Wonders of the Renosterveld
Plants and Climate Change

A Highly Select Flower

Two things typify the bulbs of the renosterveld - the highly localised home ranges of many species, and the custom-designed nature of their pollinators. One of these unusual interactions is the green-ivory flowering orchid called Pterygodium cruciferum and its own special bee. Because so few of these rare plants have been domesticated, most do not have a common name. 

©Marinda Louw

So, for the purposes of this story, and to get around that tricky Ptery-what's-its name, I'm going to call it the Darling Ivory. The Darling Ivory is unique in that it is one of a few highly select species of flowering plants that does not secrete nectar to attract its pollinator - instead, it secretes oil.

The concept if a flower secreting oil is fascinating but the process is not well understood. What kind of physiological differences must a plant have for its flower to produce a short- chain fatty acid instead of the usual sugar water associated with insect-alluring flowers? No one seems to know. This is a flower that evolution has chosen to leave unnoticeable.

The vivid colour or pungent-scented nectar that attracts the everyday pollinator are missing from the Darling Ivory. Honey bees and flies buzz straight past it. Instead, it has evolved side by side with a peculiar oil-collecting bee over millions of years. The bee is nothing like the highly social honey bee whose workers sacrifice themselves for the greater good and have a very sweet mandible.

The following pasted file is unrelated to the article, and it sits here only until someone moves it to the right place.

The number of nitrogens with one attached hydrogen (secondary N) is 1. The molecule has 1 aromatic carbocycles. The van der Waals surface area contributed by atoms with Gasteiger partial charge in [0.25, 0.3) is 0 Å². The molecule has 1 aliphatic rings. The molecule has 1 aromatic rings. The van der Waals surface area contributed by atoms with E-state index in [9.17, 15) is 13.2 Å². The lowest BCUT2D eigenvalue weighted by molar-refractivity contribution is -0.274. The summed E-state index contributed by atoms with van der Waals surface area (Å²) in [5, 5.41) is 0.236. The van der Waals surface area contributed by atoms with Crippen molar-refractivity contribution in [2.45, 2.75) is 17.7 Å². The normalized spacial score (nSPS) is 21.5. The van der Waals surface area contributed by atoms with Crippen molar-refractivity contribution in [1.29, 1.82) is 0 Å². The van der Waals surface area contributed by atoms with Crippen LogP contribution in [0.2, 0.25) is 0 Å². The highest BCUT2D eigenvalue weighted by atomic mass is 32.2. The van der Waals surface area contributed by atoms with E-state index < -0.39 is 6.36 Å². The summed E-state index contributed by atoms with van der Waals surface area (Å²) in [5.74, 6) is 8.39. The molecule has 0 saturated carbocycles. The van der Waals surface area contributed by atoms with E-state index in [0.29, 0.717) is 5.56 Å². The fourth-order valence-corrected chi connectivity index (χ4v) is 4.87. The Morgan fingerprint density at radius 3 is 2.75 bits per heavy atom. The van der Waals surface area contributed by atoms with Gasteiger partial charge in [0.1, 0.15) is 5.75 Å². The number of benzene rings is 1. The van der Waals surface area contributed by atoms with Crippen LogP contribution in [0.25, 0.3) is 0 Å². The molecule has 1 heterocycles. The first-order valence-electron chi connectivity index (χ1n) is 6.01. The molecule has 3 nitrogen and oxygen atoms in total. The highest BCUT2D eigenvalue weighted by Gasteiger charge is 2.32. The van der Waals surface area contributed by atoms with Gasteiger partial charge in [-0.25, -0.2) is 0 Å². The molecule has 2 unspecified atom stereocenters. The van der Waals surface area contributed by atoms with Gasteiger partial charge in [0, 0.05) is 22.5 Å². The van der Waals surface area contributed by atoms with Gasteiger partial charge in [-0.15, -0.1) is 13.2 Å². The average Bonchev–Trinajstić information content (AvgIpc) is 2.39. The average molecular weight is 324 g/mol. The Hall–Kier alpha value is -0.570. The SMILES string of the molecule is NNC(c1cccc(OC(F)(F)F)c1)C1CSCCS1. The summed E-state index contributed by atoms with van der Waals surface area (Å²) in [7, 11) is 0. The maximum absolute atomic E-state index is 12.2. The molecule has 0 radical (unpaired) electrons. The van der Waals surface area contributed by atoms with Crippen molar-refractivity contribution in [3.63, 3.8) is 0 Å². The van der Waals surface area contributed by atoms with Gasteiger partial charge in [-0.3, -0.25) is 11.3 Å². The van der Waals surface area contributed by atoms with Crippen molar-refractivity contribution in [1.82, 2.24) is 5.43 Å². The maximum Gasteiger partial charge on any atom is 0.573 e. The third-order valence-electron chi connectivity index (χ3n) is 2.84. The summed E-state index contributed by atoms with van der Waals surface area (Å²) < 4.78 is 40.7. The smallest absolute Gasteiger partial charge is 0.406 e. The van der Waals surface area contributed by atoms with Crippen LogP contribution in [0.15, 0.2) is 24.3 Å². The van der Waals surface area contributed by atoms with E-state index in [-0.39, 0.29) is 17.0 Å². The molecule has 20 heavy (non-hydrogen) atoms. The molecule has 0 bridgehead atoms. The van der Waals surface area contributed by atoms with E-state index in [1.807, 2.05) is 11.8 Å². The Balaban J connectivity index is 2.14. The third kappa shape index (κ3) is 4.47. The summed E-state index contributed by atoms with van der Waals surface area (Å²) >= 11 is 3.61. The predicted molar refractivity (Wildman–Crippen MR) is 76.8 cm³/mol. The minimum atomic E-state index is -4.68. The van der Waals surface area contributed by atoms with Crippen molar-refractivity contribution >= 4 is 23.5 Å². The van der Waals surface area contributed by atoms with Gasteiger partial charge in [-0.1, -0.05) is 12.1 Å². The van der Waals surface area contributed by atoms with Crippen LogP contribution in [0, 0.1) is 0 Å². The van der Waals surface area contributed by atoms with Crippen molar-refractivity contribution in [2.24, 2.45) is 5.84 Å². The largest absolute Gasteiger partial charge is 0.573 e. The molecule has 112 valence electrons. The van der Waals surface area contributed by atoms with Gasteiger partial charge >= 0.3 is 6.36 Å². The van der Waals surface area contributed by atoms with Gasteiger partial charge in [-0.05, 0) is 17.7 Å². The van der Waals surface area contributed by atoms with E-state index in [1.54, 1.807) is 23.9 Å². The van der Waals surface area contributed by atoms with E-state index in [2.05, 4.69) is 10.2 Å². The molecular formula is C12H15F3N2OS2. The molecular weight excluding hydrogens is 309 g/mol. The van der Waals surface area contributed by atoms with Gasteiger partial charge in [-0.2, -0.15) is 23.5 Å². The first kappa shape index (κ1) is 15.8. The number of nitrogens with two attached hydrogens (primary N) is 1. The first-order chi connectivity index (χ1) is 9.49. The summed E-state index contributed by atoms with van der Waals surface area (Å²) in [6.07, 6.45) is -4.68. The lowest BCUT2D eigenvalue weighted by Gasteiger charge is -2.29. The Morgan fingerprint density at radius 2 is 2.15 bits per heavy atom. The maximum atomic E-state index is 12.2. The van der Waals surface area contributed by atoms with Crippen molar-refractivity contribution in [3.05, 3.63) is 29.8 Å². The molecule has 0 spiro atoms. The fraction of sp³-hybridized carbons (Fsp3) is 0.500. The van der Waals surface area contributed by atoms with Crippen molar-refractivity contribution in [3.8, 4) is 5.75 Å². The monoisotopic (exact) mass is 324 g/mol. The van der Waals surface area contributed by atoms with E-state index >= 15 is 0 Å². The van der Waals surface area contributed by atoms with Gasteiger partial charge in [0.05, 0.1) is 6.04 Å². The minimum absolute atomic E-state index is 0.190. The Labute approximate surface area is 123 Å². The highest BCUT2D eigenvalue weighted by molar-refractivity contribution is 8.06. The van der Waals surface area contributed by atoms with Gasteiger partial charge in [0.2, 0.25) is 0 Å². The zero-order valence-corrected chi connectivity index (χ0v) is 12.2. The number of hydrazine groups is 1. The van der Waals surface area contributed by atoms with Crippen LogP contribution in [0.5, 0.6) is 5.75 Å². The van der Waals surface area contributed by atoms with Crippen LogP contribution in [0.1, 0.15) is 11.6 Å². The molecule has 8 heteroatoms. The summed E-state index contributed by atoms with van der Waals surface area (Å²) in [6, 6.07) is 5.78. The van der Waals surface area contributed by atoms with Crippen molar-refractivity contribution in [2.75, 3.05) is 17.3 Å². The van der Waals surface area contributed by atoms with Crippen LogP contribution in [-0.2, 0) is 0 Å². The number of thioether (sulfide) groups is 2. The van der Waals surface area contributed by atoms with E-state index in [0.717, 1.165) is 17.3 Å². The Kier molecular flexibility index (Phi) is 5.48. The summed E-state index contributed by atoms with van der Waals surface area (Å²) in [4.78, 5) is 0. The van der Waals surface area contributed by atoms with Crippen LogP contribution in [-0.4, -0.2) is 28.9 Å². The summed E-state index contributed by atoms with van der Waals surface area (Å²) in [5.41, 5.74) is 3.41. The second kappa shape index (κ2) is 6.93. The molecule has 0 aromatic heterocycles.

The Darling Ivory’s Pollinator

The Darling Ivory's pollinator (Rediviva peringueyi) is a solitary bee, lives in clay-type ground and feeds its young on oil 'bread'- which sounds rather provincial but is one of the many fascinating interactions to be found in the renosterveld community. Its specially adapted leg hairs draw up the clove-scented oily 'reward' of the Darling Ivory flower, which the bee then mixes with pollen to make a nutritious bread for its youngsters.

The bee flits from one flower to another, collecting for its larder, all the while taking with it the packages of pollen that guarantee the Darling Ivory another generation of life. This particular bee pollinates about 15 different oil-producing orchids and a few snapdragons.

Each flower must ensure that its parcel of pollen does not get delivered to the wrong species while the bee does its rounds. Masterfully adapted, each flower delivers its pollen to a different part of the bee's body from where it is later collected by the next flower of the same species.

By Leonie Joubert